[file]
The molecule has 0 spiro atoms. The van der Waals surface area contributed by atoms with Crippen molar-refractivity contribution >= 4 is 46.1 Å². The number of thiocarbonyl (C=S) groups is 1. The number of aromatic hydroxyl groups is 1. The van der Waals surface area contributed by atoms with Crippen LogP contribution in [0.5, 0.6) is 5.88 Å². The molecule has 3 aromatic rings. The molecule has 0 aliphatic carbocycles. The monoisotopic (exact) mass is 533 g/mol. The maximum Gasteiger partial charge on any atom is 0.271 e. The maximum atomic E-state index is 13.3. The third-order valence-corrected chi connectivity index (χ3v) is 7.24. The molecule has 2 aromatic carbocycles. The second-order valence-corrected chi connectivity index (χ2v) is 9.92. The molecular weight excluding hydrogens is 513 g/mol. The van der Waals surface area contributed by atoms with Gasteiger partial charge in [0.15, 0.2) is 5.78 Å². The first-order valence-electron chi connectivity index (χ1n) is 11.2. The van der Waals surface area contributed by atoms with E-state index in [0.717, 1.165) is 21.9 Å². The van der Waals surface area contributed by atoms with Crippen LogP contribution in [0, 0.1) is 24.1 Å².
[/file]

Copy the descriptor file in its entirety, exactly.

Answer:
The molecule has 0 spiro atoms. The van der Waals surface area contributed by atoms with Crippen molar-refractivity contribution >= 4 is 46.1 Å². The number of thiocarbonyl (C=S) groups is 1. The number of aromatic hydroxyl groups is 1. The van der Waals surface area contributed by atoms with Crippen LogP contribution in [0.5, 0.6) is 5.88 Å². The molecule has 3 aromatic rings. The molecule has 0 aliphatic carbocycles. The monoisotopic (exact) mass is 533 g/mol. The maximum Gasteiger partial charge on any atom is 0.271 e. The maximum atomic E-state index is 13.3. The third-order valence-corrected chi connectivity index (χ3v) is 7.24. The molecule has 2 aromatic carbocycles. The second-order valence-corrected chi connectivity index (χ2v) is 9.92. The molecular weight excluding hydrogens is 513 g/mol. The van der Waals surface area contributed by atoms with Gasteiger partial charge in [0.15, 0.2) is 5.78 Å². The first-order valence-electron chi connectivity index (χ1n) is 11.2. The van der Waals surface area contributed by atoms with E-state index in [0.717, 1.165) is 21.9 Å². The van der Waals surface area contributed by atoms with Crippen LogP contribution in [0, 0.1) is 24.1 Å².